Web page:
As mentioned in an earlier blogpost, you can now start with testdriving the new Skype Meeting Broadcast functionality. So I did 🙂
We’ll walk through setting up the meeting and have a look at what the meeting looks like for attendees.

Setting up and running the broadcast

Once your tenant has been approved to use the preview, you can start scheduling your broadcasts on https://sched.services.skype.net. From the calender view, you can click the ‘new meeting’ button to… well, schedule a new meeting.
schedule
 Once the meeting has been created, just click the pencil icon to change its properties.
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 First of all, we can change the title and scheduling information for the meeting.
details
The next step is to add team members to the event. Team members help in producing the event, like switching video streams, managing incoming questions, etc.
addteam
Just click the blue bar and add people to your team. In this case, I choose to add colleague and Powershell-geek Robert to my broadcast team.
robert
After defining the team, we set who can attend our meeting. Currently there are two options: anonymous (where everyone who has the link to the meeting can join) or secure, where we define explicitly who can attend the meeting. The third option, where the meeting is open for all people from inside the organization, will come in the near future.
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The final step is to customize the event.
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We can set both a right or a left panel app, that we can use to interact with the audience.
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As an app to facilitate the interaction, there is a choice between Bing Pulse or a Yammer conversation.
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When, for example, a Yammer conversation is chosen, you supply the information for this conversation so it can be integrated into the meeting.
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For this test broadcast, I dont set any integration. As i’m a nerd, I don’t like interaction with people 😉
On the same page, we can set the ‘support’ information to either the default help-link or specify a specific link to, for example, the company intranet.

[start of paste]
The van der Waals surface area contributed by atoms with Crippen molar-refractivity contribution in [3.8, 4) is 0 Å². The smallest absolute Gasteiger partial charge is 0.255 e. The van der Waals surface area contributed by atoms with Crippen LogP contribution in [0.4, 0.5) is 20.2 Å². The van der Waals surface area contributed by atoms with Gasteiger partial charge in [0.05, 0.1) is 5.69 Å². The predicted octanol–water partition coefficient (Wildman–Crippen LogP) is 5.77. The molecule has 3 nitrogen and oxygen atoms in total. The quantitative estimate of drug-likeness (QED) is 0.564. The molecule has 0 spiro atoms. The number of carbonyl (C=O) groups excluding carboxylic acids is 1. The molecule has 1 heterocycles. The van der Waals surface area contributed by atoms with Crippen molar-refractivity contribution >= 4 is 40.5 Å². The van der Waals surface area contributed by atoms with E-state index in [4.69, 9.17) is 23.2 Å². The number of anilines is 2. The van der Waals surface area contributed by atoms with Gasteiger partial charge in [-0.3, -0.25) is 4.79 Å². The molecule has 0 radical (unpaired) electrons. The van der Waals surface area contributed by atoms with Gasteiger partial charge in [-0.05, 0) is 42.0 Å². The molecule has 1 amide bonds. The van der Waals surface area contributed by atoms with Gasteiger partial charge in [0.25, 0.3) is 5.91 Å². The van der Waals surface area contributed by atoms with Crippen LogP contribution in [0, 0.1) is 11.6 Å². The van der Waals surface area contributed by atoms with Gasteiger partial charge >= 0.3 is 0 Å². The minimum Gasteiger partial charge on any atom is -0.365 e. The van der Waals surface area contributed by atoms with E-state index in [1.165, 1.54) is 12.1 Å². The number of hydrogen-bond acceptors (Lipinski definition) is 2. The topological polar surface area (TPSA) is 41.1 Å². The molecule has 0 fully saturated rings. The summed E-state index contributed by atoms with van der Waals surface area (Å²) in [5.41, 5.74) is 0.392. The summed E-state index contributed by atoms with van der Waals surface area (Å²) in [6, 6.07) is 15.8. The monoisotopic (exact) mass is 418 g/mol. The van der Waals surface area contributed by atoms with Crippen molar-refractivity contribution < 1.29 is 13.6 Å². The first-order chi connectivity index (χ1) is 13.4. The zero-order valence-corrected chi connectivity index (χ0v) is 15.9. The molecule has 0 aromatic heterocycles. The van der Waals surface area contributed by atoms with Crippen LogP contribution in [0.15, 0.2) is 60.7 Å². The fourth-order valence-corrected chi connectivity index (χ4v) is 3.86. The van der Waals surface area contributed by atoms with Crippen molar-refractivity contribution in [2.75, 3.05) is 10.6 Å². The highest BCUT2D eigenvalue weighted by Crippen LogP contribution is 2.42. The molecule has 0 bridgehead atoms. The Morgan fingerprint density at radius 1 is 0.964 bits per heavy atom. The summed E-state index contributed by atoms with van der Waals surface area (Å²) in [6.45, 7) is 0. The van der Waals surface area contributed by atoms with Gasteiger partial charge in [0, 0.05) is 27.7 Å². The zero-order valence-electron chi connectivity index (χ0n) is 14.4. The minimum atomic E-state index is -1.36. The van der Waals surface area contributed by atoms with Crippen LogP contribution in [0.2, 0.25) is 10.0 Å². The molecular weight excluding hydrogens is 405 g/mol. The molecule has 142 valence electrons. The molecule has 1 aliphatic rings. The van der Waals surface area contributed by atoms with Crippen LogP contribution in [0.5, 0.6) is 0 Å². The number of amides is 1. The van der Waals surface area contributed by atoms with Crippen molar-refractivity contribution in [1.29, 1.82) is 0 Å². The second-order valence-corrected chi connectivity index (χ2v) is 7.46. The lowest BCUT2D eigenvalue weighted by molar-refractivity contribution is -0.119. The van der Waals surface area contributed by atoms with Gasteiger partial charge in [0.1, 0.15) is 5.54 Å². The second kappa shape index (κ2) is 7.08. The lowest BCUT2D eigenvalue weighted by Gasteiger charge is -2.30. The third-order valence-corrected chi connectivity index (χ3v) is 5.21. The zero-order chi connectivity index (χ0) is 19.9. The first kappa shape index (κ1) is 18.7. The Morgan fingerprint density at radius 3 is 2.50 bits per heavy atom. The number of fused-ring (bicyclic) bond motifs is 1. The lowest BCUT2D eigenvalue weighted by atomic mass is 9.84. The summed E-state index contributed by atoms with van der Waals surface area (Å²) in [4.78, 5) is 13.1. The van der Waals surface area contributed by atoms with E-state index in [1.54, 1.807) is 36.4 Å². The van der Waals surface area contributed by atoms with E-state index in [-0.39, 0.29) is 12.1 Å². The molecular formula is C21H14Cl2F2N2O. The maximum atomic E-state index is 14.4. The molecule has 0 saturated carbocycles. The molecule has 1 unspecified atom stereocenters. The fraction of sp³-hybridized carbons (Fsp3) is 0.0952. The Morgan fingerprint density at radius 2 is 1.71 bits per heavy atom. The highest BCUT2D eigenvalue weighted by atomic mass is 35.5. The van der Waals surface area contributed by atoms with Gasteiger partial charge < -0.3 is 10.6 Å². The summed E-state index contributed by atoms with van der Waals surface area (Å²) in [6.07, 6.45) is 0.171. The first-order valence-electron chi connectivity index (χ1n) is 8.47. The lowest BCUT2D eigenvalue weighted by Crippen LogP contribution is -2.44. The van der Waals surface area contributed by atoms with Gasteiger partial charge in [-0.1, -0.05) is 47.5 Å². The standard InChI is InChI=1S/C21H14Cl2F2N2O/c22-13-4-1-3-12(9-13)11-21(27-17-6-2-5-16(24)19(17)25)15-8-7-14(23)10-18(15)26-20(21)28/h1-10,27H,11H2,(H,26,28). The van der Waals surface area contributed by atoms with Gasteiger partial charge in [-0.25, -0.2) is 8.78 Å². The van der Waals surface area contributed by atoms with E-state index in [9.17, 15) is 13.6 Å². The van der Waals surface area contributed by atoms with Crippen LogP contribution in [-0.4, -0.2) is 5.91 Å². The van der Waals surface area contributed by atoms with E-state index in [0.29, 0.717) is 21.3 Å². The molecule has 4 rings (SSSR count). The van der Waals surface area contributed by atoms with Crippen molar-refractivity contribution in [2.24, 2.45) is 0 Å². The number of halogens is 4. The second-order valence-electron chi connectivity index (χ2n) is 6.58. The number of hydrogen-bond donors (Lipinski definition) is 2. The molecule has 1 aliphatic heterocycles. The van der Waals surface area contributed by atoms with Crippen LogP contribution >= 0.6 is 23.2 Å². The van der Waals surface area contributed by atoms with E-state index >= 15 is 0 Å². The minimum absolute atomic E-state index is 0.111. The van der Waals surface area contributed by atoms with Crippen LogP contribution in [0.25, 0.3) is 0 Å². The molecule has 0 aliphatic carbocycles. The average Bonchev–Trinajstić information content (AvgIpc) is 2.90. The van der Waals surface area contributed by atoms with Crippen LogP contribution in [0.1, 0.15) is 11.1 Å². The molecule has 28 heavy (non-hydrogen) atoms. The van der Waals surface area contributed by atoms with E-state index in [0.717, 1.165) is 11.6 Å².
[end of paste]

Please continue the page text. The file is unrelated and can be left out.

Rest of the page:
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As the last step, we can add a custom link that will be visible to attendees. For example, we can use this to supply a link to the company website.
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When done, we copy the event link for the event.
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The scheduler doesn’t create an invite or calendar item, so we need to do this ourself. Simply create an Outlook meeting invite, select your participants and paste the meeting link into the invite.
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When it’s time to start the meeting, the team members simply log on by follwing the link and choosing the ‘sign in as event team member’ option.
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 Team members will be redirected from the website to using the Skype for Business desktop client.
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Once started, we get the regular Skype for Business client with the normal controls.
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 Within the IM window, we can IM with other team members that are producing the event. Those IM’s are not visible to attendees, so it’s a good way to coordinate the broadcast in the team.
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As the presenter, i choose to upload and present a Powerpoint file, just like I would normaly do in an online meeting.
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 Next, i’ll start my video just like in a regular session.
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When there are multple presenters, the team members can choose the actual active video stream. This way, in a multi camera setup, one of the team members can take care of switching the actual camera’s.
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The last thing we do, is change the layout: only send the video stream, only send the active presentation content, or combine both. Ofcourse, this can be changed realtime during the event. Once done, we hit the start broadcast button to actualy start broadcasting.